Community Stabilization Tool Kit
The L.A. River originally ran freely along an alluvial floodplain in what is today the City of Los Angeles. Destructive flooding plagued the region in the 1930s, leading to the Army Corps of engineers to line most of the river with concrete as a mechanism for flood control.
In 1989, Los Angeles Mayor Tom Bradley set up the first task force to look at restoring the river by developing a framework for managing the river for values other than flood control, including public trust uses like wildlife and parks. In 1996, the County of Los Angeles adopted the L.A. River Master Plan, which included limited restoration funding.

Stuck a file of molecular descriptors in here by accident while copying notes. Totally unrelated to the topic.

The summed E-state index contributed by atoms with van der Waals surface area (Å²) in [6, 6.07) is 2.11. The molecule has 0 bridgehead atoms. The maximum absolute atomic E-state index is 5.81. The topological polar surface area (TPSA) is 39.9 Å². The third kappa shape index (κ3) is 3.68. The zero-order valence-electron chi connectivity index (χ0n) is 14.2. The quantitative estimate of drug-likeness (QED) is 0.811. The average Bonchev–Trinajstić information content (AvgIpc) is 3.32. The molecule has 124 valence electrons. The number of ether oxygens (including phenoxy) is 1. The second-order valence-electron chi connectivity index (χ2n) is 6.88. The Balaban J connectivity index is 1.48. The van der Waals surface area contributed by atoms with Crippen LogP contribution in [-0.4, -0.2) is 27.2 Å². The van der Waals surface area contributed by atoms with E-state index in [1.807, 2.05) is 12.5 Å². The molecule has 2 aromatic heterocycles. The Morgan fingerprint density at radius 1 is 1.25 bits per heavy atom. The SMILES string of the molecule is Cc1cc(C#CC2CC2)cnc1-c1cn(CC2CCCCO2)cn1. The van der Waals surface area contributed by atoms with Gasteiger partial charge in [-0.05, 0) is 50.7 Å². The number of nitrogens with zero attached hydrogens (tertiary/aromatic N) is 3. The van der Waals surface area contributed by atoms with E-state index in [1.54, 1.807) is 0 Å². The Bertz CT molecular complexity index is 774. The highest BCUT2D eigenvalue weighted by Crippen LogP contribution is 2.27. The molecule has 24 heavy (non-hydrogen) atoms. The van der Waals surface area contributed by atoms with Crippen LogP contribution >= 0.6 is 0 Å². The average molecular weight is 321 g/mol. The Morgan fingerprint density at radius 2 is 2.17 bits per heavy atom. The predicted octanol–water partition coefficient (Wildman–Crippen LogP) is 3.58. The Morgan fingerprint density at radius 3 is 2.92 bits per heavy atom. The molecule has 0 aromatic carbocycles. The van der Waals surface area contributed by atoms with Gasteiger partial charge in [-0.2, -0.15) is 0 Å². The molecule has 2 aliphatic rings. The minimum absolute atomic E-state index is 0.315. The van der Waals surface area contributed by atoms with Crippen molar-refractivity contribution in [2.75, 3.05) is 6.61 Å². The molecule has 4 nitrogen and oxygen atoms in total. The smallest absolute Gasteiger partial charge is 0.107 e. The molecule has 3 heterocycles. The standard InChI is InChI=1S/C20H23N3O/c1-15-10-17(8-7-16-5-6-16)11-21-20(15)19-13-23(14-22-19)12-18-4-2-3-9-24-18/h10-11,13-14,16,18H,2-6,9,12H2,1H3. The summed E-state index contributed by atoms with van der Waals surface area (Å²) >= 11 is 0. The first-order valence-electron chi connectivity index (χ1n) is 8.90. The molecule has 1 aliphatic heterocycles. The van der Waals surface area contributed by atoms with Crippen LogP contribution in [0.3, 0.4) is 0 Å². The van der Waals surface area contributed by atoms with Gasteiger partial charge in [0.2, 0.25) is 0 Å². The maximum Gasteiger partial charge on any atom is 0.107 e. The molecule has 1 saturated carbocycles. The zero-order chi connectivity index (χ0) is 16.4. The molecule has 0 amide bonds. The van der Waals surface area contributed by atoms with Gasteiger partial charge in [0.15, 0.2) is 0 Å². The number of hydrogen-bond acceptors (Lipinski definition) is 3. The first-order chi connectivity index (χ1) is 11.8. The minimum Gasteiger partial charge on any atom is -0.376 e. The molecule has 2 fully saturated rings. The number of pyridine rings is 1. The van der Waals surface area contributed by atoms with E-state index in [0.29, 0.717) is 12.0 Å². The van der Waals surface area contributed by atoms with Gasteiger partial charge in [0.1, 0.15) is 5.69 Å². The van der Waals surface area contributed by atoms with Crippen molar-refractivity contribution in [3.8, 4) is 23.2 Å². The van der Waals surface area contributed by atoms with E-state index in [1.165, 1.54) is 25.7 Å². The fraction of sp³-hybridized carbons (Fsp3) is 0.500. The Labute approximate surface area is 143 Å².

Since then, the City of Los Angeles adopted its own Revitalization Master Plan focusing on the river within city limits, but leaving out the Lower River that is not in the city’s jurisdiction.
Green spaces and community parks play a vital role in the quality of life for urban individuals and neighborhoods. Multiple studies have shown that communities with natural spaces have significantly reduced health risks, including lower rates of cancer, asthma and obesity. A restored Lower River would provide communities of the Southeast an opportunity to reap these benefits.
EYCEJ and the tool kit
In the time after we worked to do research to and needs assessment to address the adverse effects of redevelopment and revitalization. We worked on adding community value and voice in the tool kit.
You can read the tool kit here.